HP turns ProLiant up to 8

After a long hiatus, Hewlett-Packard re-enters the 8-socket x86 server space.

With the ProLiant DL785 G5 Server, Hewlett-Packard has re-entered the 8-socket x86 server space. This system has twice the computing headroom of the quad-processor servers that are generally considered at the top end of the volume or so-called commodity server space.

HP isn't new to this market segment. In 1997, Intel bought a company by the name of Corollary that was in the process of developing a chipset that effectively "glued together" two standard quad-processor x86 busses into a single 8-way symmetrical multiprocessor (SMP). Intel not only completed development, it also gave the chipset legitimacy by giving it an Intel blaze. Then Microsoft provided the last major missing piece with Windows 2000, an OS that not only showed real progress in reliability and scalability over its predecessors, but also lent credibility to Microsoft's efforts to be perceived as a serious OS vendor for serious servers.

ProLiant, initially as a Compaq server brand and then after its acquisition by HP, used this chipset and its successors for a succession of server products--even after Intel decided to stop contributing to further development. (Intel had, at various points, planned to do a Xeon version of Itanium's 870 chipset, but this never ended up happening.) Compaq's own version, the "ProLiant F8" chipset, adapted Profusion for the architecture and bus speeds associated with newer Intel processors, but did not fundamentally alter the design. (Subscribers can read about more of the historical background here.)

However, HP eventually decided to pull the plug on in-house development of 8-way chipsets for Xeon. I've broached the question "Why?" with HP executives on a number of occasions over the past few years and their responses have been pretty consistent. They've boiled down to two basic rationales:

  • The size of the 8-socket market does not justify the expense associated with custom chipset development.
  • To the degree that there's a demand for larger ProLiants, it's mostly from customers wanting to run larger Microsoft SQL Server databases and associated enterprise applications--and those needs can be met by Windows running on HP Integrity (Itanium-based) servers.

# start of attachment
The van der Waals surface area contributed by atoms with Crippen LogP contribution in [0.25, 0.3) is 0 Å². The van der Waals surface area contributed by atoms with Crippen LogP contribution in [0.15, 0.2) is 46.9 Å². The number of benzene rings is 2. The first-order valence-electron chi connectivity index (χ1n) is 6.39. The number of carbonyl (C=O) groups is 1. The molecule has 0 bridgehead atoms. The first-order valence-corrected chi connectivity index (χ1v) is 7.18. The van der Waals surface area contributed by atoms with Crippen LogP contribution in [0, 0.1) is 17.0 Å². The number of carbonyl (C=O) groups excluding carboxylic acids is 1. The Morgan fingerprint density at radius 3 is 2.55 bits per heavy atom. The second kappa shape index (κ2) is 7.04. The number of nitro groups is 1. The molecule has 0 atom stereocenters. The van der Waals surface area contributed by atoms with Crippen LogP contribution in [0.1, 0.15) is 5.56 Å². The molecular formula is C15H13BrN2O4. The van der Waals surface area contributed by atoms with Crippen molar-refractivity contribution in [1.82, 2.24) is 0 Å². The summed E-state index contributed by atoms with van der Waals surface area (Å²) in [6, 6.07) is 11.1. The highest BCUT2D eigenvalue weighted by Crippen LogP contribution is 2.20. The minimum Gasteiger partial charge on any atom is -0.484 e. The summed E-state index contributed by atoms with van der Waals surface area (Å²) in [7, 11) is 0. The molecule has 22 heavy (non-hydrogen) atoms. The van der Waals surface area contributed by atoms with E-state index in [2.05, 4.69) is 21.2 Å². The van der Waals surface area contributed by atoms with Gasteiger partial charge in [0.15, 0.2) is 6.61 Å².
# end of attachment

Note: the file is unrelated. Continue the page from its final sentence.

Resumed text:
So what's changed to bring ProLiant back into this space? From my perspective, there's probably not one single reason but rather a few different factors that collectively served the needle from "No" to "Yes."

It's easier. Rather than using Intel processors, the ProLiant DL785 G5 uses Advanced Micro Devices Opteron "Barcelona" quad-core processors. Unlike Xeons, the AMD processors can support up to 8-socket servers without the use of special server vendor-developed chips. A lot of effort (and therefore money) still goes into designing, qualifying, and supporting a system in this class. However, the costs associated with primarily integrating existing in-house and third-party components and technologies are still much less than if bespoke chipset design is added to the mix.

The market is larger. Dual-socket servers still make up the bulk of server unit sales. However, server virtualization, in particular, has kicked demand for larger boxes, which once seemed to be on an inevitable slide, up a notch. Server virtualization allows as many workloads (more or less) to run on a system as processor, memory, and I/O capacity can support. Given this, many users are starting to think that they're better off consolidating onto larger servers than smaller ones. This reduces the number of physical boxes to manage. In addition, larger servers often come with a more sophisticated array of reliability and management features. The market for scale-up x86 servers isn't going away either--for reasons including the increasing sophistication of Microsoft SQL Server or the growth of Solaris on x86.

Integrity is only a partial solution. From HP's perspective, the "buy Itanium" message was always logical enough. Most of the critical high-end Windows applications were available and Integrity, after all, was specifically optimized for that space. It's a good story, but the reality is that a lot of Windows customers don't want to support multiple processor architectures in their environments--even if the software is (mostly) the same. 

As a final point, the HP of today is a tightly managed and highly measured organization. And ProLiant is clearly one of the growth stars. Thus, it's not hard to imagine that politely leaving high-end Windows opportunities to Integrity came to be regarded as sub-optimal from the perspective of HP as a whole.

Whatever the precise balance of reasons, HP is back in the 8-socket Xeon game. It's a space that HP has largely ceded to IBM's X4 designs. Now HP is re-engaging aggressively as they did with blades and as they've done across so much of the x86 space.

About the author

Gordon Haff is Red Hat's cloud evangelist although the opinions expressed here are strictly his own. He's focused on enterprise IT, especially cloud computing. However, Gordon writes about a wide range of topics whether they relate to the way too many hours he spends traveling or his longtime interest in photography.

 

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